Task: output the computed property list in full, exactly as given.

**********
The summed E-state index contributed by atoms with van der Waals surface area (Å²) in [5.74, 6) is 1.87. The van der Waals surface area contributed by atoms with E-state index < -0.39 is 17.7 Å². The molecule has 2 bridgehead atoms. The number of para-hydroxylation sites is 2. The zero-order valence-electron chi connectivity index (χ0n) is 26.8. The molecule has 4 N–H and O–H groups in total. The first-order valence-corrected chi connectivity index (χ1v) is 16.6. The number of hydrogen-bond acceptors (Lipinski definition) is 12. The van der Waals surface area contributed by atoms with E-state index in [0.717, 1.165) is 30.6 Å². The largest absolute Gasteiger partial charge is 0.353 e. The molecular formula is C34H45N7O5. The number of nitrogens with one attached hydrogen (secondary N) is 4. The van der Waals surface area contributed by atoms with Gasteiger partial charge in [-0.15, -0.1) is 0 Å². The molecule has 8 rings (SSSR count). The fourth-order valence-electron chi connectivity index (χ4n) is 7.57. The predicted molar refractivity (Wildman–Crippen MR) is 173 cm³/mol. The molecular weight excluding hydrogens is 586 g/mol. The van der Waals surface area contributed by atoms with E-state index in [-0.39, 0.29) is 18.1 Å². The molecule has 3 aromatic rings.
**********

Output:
The summed E-state index contributed by atoms with van der Waals surface area (Å²) in [5.74, 6) is 1.87. The van der Waals surface area contributed by atoms with E-state index < -0.39 is 17.7 Å². The molecule has 2 bridgehead atoms. The number of para-hydroxylation sites is 2. The zero-order valence-electron chi connectivity index (χ0n) is 26.8. The molecule has 4 N–H and O–H groups in total. The first-order valence-corrected chi connectivity index (χ1v) is 16.6. The number of hydrogen-bond acceptors (Lipinski definition) is 12. The van der Waals surface area contributed by atoms with E-state index in [0.717, 1.165) is 30.6 Å². The largest absolute Gasteiger partial charge is 0.353 e. The molecular formula is C34H45N7O5. The number of nitrogens with one attached hydrogen (secondary N) is 4. The van der Waals surface area contributed by atoms with Gasteiger partial charge in [-0.15, -0.1) is 0 Å². The molecule has 8 rings (SSSR count). The fourth-order valence-electron chi connectivity index (χ4n) is 7.57. The predicted molar refractivity (Wildman–Crippen MR) is 173 cm³/mol. The molecular weight excluding hydrogens is 586 g/mol. The van der Waals surface area contributed by atoms with E-state index in [-0.39, 0.29) is 18.1 Å². The molecule has 3 aromatic rings.